Aerospace engineers are employed in a wide range of work environments from cleaning an aircraft all the way to national defense. A multitude of aerospace engineers work for the government directly, or for businesses that provide services to the government. There are also some aerospace engineers that work for private companies.
Most aerospace engineering work is conducted in an office setting. Computers are used to create and test components to create and test programs related to air and space crafts. Occasionally, the aerospace engineer will go to the facilities where their designs are put into practice, in order to see their thoughts in action.
Successful aerospace engineers possess the following skills:
CAD Skills: Computer assisted design skills are needed, as aerospace engineers will be developing and testing different designs. Most companies that hire aerospace engineers use design programs that are proprietary and the engineers must be able to learn on the job.
Business Skills: Federal regulations and processes must be adhered to, so the aerospace engineers must have some skill in business administration. Business fundamentals and legal knowledge are imperative for success.
Communication Skills: Aerospace engineers are usually placed in large groups to complete projects. Because of this, being able to communicate thoughts and ideas is necessary. The aerospace engineer must be able to speak clearly to communicate their ideas with the team, and have the ability to listen to the ideas of others in order to come up with a solution.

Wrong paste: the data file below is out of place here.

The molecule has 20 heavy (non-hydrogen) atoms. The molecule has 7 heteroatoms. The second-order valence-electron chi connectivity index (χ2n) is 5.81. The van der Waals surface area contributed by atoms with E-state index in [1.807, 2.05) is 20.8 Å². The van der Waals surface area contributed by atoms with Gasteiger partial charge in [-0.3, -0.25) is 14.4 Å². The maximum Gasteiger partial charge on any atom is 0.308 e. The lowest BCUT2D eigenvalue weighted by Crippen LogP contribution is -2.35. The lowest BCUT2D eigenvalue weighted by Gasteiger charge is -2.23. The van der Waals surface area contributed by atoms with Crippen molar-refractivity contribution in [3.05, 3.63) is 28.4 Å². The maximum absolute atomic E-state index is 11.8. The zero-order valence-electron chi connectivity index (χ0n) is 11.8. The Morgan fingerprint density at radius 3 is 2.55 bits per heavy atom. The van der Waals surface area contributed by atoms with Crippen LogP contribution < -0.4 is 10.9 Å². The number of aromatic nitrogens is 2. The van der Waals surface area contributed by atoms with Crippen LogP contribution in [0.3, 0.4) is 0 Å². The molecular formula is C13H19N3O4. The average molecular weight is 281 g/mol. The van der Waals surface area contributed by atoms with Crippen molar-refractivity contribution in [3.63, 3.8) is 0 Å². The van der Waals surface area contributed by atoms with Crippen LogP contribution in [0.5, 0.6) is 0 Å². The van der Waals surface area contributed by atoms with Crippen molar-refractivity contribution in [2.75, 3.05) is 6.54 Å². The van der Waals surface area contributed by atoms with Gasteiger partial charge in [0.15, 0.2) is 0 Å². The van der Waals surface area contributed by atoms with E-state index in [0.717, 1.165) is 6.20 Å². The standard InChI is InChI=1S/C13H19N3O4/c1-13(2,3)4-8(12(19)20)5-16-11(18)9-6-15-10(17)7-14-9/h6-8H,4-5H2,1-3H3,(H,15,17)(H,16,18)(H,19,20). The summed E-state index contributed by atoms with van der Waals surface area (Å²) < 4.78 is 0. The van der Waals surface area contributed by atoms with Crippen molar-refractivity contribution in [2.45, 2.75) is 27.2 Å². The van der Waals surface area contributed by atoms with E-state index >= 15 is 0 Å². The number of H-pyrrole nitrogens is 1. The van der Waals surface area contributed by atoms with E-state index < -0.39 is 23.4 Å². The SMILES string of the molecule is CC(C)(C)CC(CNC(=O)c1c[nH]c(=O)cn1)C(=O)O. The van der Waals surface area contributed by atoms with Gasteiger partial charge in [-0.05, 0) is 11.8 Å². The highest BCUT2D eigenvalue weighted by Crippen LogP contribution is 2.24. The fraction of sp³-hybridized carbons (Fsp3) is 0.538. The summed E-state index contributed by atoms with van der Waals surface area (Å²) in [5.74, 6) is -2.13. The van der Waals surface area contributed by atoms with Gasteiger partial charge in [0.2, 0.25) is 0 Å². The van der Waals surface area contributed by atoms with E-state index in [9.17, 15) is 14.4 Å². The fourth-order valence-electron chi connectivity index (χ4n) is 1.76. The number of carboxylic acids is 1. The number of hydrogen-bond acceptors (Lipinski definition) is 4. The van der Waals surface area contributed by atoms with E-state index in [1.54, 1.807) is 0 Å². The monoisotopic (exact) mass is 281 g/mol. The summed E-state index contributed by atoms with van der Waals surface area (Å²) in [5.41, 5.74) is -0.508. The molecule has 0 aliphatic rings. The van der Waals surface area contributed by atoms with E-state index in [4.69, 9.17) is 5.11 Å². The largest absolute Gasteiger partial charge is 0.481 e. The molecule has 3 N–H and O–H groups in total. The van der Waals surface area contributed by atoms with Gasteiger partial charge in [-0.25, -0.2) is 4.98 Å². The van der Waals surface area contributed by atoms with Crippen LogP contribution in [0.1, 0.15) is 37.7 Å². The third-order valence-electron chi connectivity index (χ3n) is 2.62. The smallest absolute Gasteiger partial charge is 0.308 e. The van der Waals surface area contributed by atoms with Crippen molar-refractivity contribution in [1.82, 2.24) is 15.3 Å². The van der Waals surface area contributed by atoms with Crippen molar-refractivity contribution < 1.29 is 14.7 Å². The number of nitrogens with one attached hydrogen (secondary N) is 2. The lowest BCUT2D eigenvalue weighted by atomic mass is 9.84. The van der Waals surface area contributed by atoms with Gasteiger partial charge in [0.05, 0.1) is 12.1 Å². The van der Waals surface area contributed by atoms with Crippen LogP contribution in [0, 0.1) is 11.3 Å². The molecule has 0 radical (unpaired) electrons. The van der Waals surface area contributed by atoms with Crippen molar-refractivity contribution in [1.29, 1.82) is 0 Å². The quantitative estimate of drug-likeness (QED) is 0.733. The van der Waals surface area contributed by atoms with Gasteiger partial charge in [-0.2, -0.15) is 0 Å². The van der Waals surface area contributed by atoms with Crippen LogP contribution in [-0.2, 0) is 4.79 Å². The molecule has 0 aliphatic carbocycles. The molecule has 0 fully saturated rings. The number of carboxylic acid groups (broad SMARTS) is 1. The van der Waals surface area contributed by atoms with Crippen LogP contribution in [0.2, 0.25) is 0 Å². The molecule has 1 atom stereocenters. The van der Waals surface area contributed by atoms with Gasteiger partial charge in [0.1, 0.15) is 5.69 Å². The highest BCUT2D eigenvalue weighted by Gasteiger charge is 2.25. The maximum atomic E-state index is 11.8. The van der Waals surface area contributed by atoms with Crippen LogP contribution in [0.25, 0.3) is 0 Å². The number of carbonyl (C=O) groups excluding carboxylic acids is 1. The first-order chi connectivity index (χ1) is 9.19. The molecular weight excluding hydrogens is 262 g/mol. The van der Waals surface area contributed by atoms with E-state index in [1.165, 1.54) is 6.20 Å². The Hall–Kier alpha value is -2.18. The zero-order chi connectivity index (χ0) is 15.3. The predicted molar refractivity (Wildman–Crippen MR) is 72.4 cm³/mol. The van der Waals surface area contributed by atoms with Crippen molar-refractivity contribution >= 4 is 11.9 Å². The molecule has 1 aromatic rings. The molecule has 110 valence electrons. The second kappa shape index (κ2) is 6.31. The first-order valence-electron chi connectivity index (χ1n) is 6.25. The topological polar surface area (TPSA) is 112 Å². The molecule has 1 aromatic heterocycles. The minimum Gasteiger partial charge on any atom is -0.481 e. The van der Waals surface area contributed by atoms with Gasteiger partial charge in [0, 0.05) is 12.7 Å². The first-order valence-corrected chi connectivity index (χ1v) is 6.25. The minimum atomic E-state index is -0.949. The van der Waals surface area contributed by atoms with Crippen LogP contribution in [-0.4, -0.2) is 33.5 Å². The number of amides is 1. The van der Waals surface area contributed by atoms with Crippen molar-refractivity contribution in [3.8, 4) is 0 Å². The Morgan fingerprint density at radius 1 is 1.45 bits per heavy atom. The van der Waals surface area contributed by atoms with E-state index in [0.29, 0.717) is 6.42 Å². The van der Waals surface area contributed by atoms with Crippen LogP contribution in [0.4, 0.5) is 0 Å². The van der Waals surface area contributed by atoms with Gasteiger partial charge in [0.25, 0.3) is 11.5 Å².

Analytical Skills: Aerospace engineers analyze problems and conduct research to come up with solutions for new designs and strategies that will work better for the common goal.
Problem Solving Skills: Aerospace engineers will regularly be testing designs and upgrading them when necessary. Problem solving skills are key to finding solutions and resolving issues.
Math Skills: Aerospace engineers use a lot of calculus, geometry, trigonometry and other mat subcategories to develop and test their designs.
Aerospace engineers hold bachelor's degrees in an accredited engineering program. To be considered for an entry level aerospace engineering position, no other credentials are required. As the aerospace engineer climbs the company ladder, a professional engineering license may be required. To get this license, the aerospace engineer must pass a test and have atlas four years of experience within the industry. This would allow the aerospace engineer to manage others, and to sign plans into practice. For those that are serious about their careers in aerospace engineering, additional training and credentials are always available.